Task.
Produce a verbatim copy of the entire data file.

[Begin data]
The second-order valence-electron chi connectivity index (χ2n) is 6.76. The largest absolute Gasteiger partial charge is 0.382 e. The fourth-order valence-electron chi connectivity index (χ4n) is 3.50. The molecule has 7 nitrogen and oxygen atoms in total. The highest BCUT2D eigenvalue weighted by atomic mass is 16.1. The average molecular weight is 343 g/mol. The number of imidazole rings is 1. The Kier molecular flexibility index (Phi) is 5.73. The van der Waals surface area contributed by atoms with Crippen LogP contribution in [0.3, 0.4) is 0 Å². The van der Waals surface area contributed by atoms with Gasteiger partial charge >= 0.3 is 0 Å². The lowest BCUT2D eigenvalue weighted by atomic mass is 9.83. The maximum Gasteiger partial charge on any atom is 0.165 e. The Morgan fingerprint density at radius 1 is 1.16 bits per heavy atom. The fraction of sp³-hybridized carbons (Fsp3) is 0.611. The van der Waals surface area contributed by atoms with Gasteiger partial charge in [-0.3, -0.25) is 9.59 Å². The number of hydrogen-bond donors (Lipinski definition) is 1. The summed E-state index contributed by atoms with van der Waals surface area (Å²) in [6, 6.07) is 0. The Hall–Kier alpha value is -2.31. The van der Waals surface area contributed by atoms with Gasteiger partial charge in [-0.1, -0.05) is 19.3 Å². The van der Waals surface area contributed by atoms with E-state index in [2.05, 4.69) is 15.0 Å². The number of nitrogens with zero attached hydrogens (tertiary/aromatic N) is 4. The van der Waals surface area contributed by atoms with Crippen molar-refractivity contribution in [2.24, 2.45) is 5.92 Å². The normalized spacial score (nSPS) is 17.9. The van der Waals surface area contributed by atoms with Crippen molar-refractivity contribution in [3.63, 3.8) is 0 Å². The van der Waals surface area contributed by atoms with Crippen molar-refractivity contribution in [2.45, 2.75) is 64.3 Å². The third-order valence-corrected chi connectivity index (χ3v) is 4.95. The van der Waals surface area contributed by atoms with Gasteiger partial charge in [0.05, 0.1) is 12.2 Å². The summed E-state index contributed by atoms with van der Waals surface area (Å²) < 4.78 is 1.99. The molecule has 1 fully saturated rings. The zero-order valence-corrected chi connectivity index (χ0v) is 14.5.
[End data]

The second-order valence-electron chi connectivity index (χ2n) is 6.76. The largest absolute Gasteiger partial charge is 0.382 e. The fourth-order valence-electron chi connectivity index (χ4n) is 3.50. The molecule has 7 nitrogen and oxygen atoms in total. The highest BCUT2D eigenvalue weighted by atomic mass is 16.1. The average molecular weight is 343 g/mol. The number of imidazole rings is 1. The Kier molecular flexibility index (Phi) is 5.73. The van der Waals surface area contributed by atoms with Crippen LogP contribution in [0.3, 0.4) is 0 Å². The van der Waals surface area contributed by atoms with Gasteiger partial charge >= 0.3 is 0 Å². The lowest BCUT2D eigenvalue weighted by atomic mass is 9.83. The maximum Gasteiger partial charge on any atom is 0.165 e. The Morgan fingerprint density at radius 1 is 1.16 bits per heavy atom. The fraction of sp³-hybridized carbons (Fsp3) is 0.611. The van der Waals surface area contributed by atoms with Gasteiger partial charge in [-0.3, -0.25) is 9.59 Å². The number of hydrogen-bond donors (Lipinski definition) is 1. The summed E-state index contributed by atoms with van der Waals surface area (Å²) in [6, 6.07) is 0. The Hall–Kier alpha value is -2.31. The van der Waals surface area contributed by atoms with Gasteiger partial charge in [-0.1, -0.05) is 19.3 Å². The van der Waals surface area contributed by atoms with E-state index in [2.05, 4.69) is 15.0 Å². The number of nitrogens with zero attached hydrogens (tertiary/aromatic N) is 4. The van der Waals surface area contributed by atoms with Crippen molar-refractivity contribution in [2.24, 2.45) is 5.92 Å². The normalized spacial score (nSPS) is 17.9. The van der Waals surface area contributed by atoms with Crippen molar-refractivity contribution in [3.63, 3.8) is 0 Å². The van der Waals surface area contributed by atoms with Crippen molar-refractivity contribution in [2.45, 2.75) is 64.3 Å². The third-order valence-corrected chi connectivity index (χ3v) is 4.95. The van der Waals surface area contributed by atoms with Gasteiger partial charge in [0.05, 0.1) is 12.2 Å². The summed E-state index contributed by atoms with van der Waals surface area (Å²) < 4.78 is 1.99. The molecule has 1 fully saturated rings. The zero-order valence-corrected chi connectivity index (χ0v) is 14.5.